It’s the moment of truth. Your heart rate picks up as you click open your calendar and dial into the conference line. You’re about to lead an hour-long meeting with your customer. Just one hour is all you have to make an impression and show your customer that you’ve done your research, understand their challenges, and know the right solution.
Unfortunately, you were recently thrown onto this account. You scrambled to do research, attempted to figure out where the last rep left off and worked hard to create a PowerPoint that would retain the attention of your customer throughout the meeting. Marketing gave you a list of bullet points to include, graphics, and benefits that you hope will hit the mark.
As you walk through the presentation, you spend more time than you’d like wondering why the customer is quiet on the other end of the phone. Is the presentation so good that I’ve left them speechless? Are they distracted, busy with an unexpected issue from their team? Or is my presentation not relevant at all, and they’re heading to Starbucks for a coffee refill?
In the midst of all of these challenges, how can you possibly keep the conversation engaging and exciting?
It’s not an easy task. But there’s one significant tip I’ve learned from countless conversations with customers: The key to avoiding customer conversation pitfalls is to treat the conversation like it’s a feature film.
What do I mean by that? Recently, our team in video production has been working on a few new exciting projects. The team told me that in order to make a film, 40% of the total time spent on the film is planning for it. Only 20% is actual filming, and the remaining 40% is post-production (editing).
Compared to the time “on camera,” the majority of time is spent planning for the film.
This makes sense. After all, there are a lot of details that need to come together. The storyboard needs to be outlined, filming locations need to be secured, actors and actresses recruited, timelines scheduled, scripts solidified, budget allocated. But we often don’t think of this process, because we only see the 20% on camera.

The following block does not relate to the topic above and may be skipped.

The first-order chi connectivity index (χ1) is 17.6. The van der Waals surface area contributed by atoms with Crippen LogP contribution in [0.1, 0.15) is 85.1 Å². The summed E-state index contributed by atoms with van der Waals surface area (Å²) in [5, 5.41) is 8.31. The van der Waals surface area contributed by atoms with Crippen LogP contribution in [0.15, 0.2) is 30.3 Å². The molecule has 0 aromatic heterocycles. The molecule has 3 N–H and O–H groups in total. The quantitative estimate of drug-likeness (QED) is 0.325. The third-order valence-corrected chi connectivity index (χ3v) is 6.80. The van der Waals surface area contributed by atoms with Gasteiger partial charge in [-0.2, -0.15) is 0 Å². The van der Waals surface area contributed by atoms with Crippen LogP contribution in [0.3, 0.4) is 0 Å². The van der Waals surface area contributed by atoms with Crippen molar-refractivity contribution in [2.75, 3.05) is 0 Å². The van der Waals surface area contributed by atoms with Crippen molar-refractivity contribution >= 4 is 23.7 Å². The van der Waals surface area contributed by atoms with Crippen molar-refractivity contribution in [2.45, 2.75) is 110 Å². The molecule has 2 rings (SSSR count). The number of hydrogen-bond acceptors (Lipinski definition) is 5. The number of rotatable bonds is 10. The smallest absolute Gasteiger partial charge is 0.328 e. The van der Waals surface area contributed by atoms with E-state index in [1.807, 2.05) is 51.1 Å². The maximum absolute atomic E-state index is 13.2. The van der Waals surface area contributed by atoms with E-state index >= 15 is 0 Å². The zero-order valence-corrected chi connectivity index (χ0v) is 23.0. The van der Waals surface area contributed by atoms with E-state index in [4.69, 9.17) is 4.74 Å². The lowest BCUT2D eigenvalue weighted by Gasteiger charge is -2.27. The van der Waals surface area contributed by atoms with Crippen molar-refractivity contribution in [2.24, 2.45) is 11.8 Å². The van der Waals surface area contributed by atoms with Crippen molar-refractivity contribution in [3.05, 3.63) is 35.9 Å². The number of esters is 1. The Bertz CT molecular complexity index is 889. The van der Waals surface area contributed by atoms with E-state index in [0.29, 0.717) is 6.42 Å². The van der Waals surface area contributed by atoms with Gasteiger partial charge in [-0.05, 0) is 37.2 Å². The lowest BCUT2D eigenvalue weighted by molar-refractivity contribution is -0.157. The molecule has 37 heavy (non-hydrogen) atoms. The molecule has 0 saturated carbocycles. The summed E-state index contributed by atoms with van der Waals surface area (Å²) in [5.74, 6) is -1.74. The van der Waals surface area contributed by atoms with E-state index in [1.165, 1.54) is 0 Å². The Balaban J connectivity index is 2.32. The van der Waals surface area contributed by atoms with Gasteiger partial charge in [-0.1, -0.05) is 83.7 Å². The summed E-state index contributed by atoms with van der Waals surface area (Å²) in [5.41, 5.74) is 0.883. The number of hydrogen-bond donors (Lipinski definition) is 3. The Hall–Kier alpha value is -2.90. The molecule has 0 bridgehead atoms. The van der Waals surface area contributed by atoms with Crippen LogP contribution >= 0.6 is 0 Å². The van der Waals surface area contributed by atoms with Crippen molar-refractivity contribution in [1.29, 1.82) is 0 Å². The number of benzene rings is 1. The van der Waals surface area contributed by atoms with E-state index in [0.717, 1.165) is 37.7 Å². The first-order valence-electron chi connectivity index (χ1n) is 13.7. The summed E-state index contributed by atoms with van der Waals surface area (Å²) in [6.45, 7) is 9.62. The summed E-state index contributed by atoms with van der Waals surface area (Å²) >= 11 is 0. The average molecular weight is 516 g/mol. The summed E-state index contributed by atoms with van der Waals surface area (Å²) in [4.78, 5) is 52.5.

This is exactly how it should be for your customer. The time you spend with them on the phone is the 20%. This is the major production, the part that should go flawlessly, because of the 40% you spend strategically planning.
The 40/20/40 tactic is similar to the approach I’ve been recommending to the account managers I work with. We’ve streamlined the planning stage into a series of targeted questions.
Whether you have 10 minutes or 40 minutes to prepare, by understanding the answers to these questions you will be on track to a more powerful conversation. The time you spend answering these questions will leave the customer wishing they could give YOU an Academy Award.
I answered my phone the other day to hear an account manager on the other end, talking so quickly that I could barely understand him. His sentences flew across the phone; words like pinballs dodging up and down and sideways. He had been drowning in work over the past few weeks, picking up a new account and trying to learn the business. His first customer meeting was the next day and he wasn’t prepared.
“I’ll be conducting the meeting remotely, and I’m worried I’ll lose the attention of the people on the call.”
I told him that I could help him. I heard the rustling of paper as he flipped through his notes and files.
I shared my screen and asked him to walk through a few questions with me–questions developed by the Value Management Office (VMO) to prepare for customer conversations. It took a few hours to walk through the questions (the 40% of our process) and it set us up for success in the 20% with our customer.
At the end of the preparation, we had created a streamlined set of insights. Each insight corresponded to a recommendation and business impact for the customer.
The next day, the account manager led the hour call with his customer, sharing insight, relevant solutions, and impact. He kept his introduction under 5 minutes and conducted the call as if he’d been on the account for years, moving through the presentation with confidence:
“Here is an insight I need you to see.”
“This is what I recommend.”
“If you improve in this area, you’ll see the following results.”
Throughout the call, the customer was fully engaged. Together, we created a list of 14 action items and the customer asked to review the program in more depth on a future call.
Without the upfront planning, the account manager would probably not have seen such successful results (and such an engaged customer!).
The remaining 40% of the time after the call should be spent creating a plan for next steps. What are the action items from the call? Who needs to join future conversations?